Ca­jun vs. Cre­ole

Southern Living (USA) - - Travel & Culture -


a fair amount of smack talk be­tween teams at a gumbo com­pe­ti­tion. But Tookey He­bert, a for­mer sug­ar­cane farmer and fes­ti­val­goer from New Ibe­ria, had a few fight­ing words from the whole re­gion. “You’re not gonna get a bet­ter gumbo than Aca­di­ana,” he said. “New Or­leans doesn’t have good food like here. It’s for drink­ing and cut­ting up.”

He­bert was just de­liv­er­ing play­ful jabs, of course, though the dif­fer­ences be­tween Ca­jun coun­try cook­ing and Cre­ole city dishes shouldn’t be un­der­es­ti­mated. Gumbo cook-off chefs of­ten cited a lack of tomato in Ca­jun gum­bos as com­pared to New Or­leans-style gum­bos.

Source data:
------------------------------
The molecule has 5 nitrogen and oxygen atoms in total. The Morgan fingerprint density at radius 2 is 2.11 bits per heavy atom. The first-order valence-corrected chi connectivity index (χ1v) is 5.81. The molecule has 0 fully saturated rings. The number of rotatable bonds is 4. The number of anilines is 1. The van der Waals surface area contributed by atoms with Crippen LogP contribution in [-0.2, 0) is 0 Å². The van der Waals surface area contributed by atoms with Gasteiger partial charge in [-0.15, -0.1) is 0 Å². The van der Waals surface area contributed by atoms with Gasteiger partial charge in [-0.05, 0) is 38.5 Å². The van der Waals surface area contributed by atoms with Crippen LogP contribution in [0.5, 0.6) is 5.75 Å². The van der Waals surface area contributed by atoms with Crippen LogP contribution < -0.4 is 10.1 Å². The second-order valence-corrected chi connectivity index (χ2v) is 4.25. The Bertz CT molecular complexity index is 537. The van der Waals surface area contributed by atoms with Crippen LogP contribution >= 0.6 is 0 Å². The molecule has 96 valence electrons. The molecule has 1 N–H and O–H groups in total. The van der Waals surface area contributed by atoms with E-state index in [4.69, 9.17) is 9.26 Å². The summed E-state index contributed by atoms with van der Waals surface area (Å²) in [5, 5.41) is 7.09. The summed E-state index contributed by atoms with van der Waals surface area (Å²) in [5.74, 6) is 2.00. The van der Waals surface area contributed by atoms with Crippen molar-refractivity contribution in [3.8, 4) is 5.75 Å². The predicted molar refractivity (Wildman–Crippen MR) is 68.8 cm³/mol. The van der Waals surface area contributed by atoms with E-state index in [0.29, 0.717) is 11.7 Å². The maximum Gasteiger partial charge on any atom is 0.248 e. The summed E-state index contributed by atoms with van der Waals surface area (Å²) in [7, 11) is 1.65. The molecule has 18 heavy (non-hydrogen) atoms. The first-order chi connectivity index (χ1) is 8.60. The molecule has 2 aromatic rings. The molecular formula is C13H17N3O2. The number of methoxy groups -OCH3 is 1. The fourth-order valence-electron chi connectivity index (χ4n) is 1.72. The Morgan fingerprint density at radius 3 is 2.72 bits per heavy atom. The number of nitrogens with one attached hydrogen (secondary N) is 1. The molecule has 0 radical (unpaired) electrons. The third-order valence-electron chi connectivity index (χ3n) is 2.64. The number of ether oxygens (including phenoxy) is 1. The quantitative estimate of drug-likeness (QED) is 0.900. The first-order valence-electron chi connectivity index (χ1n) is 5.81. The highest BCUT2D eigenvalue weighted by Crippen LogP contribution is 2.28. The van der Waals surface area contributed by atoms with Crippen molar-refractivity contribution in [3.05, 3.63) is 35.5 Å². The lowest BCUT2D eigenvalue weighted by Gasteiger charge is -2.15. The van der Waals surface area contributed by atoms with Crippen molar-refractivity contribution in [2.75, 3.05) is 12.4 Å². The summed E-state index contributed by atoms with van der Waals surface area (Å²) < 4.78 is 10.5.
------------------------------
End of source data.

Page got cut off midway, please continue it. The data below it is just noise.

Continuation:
Ac­cord­ing to Sara Roa­hen’s ex­cel­lent book Gumbo Tales: Find­ing My Place at the New Or­leans Ta­ble (W.W. Nor­ton & Com­pany, Inc., 2008), Cre­ole gum­bos are also thicker and lighter in color than the Ca­jun va­ri­ety. Like many mat­ters of the heart (and belly) in a place with as rich a his­tory and col­lec­tion of cul­tures as Louisiana, the def­i­ni­tions can be as murky as the dish.

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